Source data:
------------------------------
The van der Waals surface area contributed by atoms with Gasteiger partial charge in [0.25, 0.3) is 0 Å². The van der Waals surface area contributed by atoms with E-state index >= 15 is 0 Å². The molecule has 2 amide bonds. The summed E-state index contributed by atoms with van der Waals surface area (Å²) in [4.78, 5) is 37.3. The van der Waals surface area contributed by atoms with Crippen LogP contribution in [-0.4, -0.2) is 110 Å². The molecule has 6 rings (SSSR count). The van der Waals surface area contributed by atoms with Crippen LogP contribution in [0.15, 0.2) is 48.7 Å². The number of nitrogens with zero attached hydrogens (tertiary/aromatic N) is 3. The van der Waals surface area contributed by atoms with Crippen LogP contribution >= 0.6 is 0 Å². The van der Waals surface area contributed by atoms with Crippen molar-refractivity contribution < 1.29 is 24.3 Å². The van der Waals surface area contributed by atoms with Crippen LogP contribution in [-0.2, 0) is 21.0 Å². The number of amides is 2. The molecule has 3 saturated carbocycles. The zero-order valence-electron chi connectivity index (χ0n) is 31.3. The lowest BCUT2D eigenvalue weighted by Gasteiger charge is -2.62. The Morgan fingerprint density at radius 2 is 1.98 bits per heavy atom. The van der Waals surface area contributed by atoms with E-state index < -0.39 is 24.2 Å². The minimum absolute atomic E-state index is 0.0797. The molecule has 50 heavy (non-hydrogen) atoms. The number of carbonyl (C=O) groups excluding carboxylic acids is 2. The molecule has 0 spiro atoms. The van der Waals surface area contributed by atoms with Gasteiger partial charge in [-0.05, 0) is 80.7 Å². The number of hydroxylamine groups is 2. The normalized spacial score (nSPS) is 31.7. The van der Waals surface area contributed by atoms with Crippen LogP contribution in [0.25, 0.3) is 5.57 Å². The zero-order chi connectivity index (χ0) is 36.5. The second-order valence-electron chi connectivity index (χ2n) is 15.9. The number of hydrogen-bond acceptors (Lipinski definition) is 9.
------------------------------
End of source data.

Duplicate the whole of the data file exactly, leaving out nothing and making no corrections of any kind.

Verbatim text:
The van der Waals surface area contributed by atoms with Gasteiger partial charge in [0.25, 0.3) is 0 Å². The van der Waals surface area contributed by atoms with E-state index >= 15 is 0 Å². The molecule has 2 amide bonds. The summed E-state index contributed by atoms with van der Waals surface area (Å²) in [4.78, 5) is 37.3. The van der Waals surface area contributed by atoms with Crippen LogP contribution in [-0.4, -0.2) is 110 Å². The molecule has 6 rings (SSSR count). The van der Waals surface area contributed by atoms with Crippen LogP contribution in [0.15, 0.2) is 48.7 Å². The number of nitrogens with zero attached hydrogens (tertiary/aromatic N) is 3. The van der Waals surface area contributed by atoms with Crippen LogP contribution >= 0.6 is 0 Å². The van der Waals surface area contributed by atoms with Crippen molar-refractivity contribution < 1.29 is 24.3 Å². The van der Waals surface area contributed by atoms with Crippen LogP contribution in [-0.2, 0) is 21.0 Å². The number of amides is 2. The molecule has 3 saturated carbocycles. The zero-order valence-electron chi connectivity index (χ0n) is 31.3. The lowest BCUT2D eigenvalue weighted by Gasteiger charge is -2.62. The Morgan fingerprint density at radius 2 is 1.98 bits per heavy atom. The van der Waals surface area contributed by atoms with E-state index < -0.39 is 24.2 Å². The minimum absolute atomic E-state index is 0.0797. The molecule has 50 heavy (non-hydrogen) atoms. The number of carbonyl (C=O) groups excluding carboxylic acids is 2. The molecule has 0 spiro atoms. The van der Waals surface area contributed by atoms with Gasteiger partial charge in [-0.05, 0) is 80.7 Å². The number of hydroxylamine groups is 2. The normalized spacial score (nSPS) is 31.7. The van der Waals surface area contributed by atoms with Crippen LogP contribution in [0.25, 0.3) is 5.57 Å². The zero-order chi connectivity index (χ0) is 36.5. The second-order valence-electron chi connectivity index (χ2n) is 15.9. The number of hydrogen-bond acceptors (Lipinski definition) is 9.